Gaming’s most important multi-player games

Gamasutra polled people in the gaming industry what the most important multi-player games of all time are.  I was all ready to protest the article before I even read it, because one of my favorite games was sure to be missing, I thought.  Well, looks like my personal number one game for the list made it:

tribes-screenshot.jpgDynamix created the template for both team-based gameplay and “kit selection” that have been iterated on by every multiplayer-focused FPS since its release way back in 1998. Despite having a steep learning curve that scared off more than a few potential players, Tribes still managed to find a strong following that progressed the game to an ultra-competitive artform of teamplay.

Tribes‘ focus on playing as a team, filling roles, seperating offensive and defensive units, supporting flag carriers, etc, etc. pushed the future of FPS multiplayer gaming from pure deathmatch/”cowboy” gaming to one where squad play and team focus is just as important as “point and click” kills. Tribes represents a significant quantum leap in FPS multiplayer gaming…and sucked away five years of my life!

I played that game for 3 years before moving on to my current game of choice (City of Heroes).  And I kicked all kinds of ass on the map pictured above.  The other two games I felt HAD to make the list, Bomberman and Quake, did make the list.  I could go on for a long time about the multi-player games I played the most, but this short article highlights very well some of the most important.  I might consider Unreal Tournament for the list, as well, but I realize that some games have to get left off in the interest of brevity (not one of my strong points, admittedly).

Also missing is any mention of Massively Multiplayer gaming, of which perhaps Ultima Online and World of Warcraft are most important.  Yes, there were other MMOs before Ultima Online, and there have certainly been more successful ones than UO, but it made MMOs acceptable to many.  And there is no questioning the importance of the 1200 ton beast that is World of Warcraft.  It’s Ginormous.  I think at least one of these should be on the list.

[tags]The most important multi-player games of all times

Government approves new mileage ratings standard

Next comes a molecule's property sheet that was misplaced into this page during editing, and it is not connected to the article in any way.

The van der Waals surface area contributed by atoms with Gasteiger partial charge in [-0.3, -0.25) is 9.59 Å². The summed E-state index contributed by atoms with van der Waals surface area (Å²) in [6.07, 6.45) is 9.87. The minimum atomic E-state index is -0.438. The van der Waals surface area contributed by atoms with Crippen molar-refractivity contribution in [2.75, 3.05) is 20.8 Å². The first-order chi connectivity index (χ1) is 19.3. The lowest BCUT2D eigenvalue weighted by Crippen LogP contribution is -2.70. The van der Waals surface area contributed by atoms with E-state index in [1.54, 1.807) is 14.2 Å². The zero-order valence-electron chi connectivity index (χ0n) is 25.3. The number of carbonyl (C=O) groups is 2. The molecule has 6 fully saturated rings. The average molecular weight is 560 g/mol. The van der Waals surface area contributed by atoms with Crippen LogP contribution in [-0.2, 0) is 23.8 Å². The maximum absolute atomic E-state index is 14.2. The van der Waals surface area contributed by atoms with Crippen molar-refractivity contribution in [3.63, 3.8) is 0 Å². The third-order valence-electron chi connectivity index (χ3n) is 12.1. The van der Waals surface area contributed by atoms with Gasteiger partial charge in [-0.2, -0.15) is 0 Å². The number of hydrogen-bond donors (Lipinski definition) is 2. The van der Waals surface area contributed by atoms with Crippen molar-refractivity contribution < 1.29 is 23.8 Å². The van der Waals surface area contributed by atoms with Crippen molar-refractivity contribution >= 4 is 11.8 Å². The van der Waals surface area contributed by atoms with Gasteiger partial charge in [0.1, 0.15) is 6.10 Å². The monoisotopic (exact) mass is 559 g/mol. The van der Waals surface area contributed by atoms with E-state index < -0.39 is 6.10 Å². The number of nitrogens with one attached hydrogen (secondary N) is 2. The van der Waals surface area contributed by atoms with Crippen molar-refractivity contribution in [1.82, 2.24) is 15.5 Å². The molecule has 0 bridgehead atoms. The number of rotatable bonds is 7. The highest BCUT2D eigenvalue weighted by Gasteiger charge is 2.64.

This article at Consumer Reports caught my eye, as it says that the Environmental Protection Agency has updated its fuel-economy tests to better reflect modern driving habits. This change is the first real change since the fuel-economy tests were set in the 1970s. The outdated standard is the reason almost all drivers get lower actual mileage results than the advertised efficiency rating on cars.


The U.S. Environmental Protection Agency recently proposed to change the way it estimates the fuel economy published on vehicle window stickers in order to make the estimates more consistent with real-world driving. The new proposal would reduce the city mileage estimates for most vehicles, starting in the 2008 model year, by 10 to 20 percent. Highway mileage estimates would drop 5 to 15 percent.

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Amazing news on the cancer research front

If you spend a lot of the time reading news on the web, keep up with the newspaper, or watch the news regularly on television, you have probably already heard some about the potential new cancer treatment via dichloroacetate (DCA). DCA is a long used compound previously known for combating mitochondrial diseases. It also is known to have very few and mild side-effects. This could be huge in treating cancer.

dichloroacetate.jpgDr. Evangelos Michelakis, a professor at the U of A Department of Medicine, has shown that dichloroacetate (DCA) causes regression in several cancers, including lung, breast and brain tumors.

Michelakis and his colleagues, including post-doctoral fellow Dr. Sebastian Bonnet, have published the results of their research in the journal Cancer Cell.

DCA functions by normalizing the behavior of mitochondria. Cancer has been known to alter the effects of mitochondria, and the belief has long been that this damage was permanent. The testing Dr. Michelakis has done shows that at least for some cancers, this is not true.

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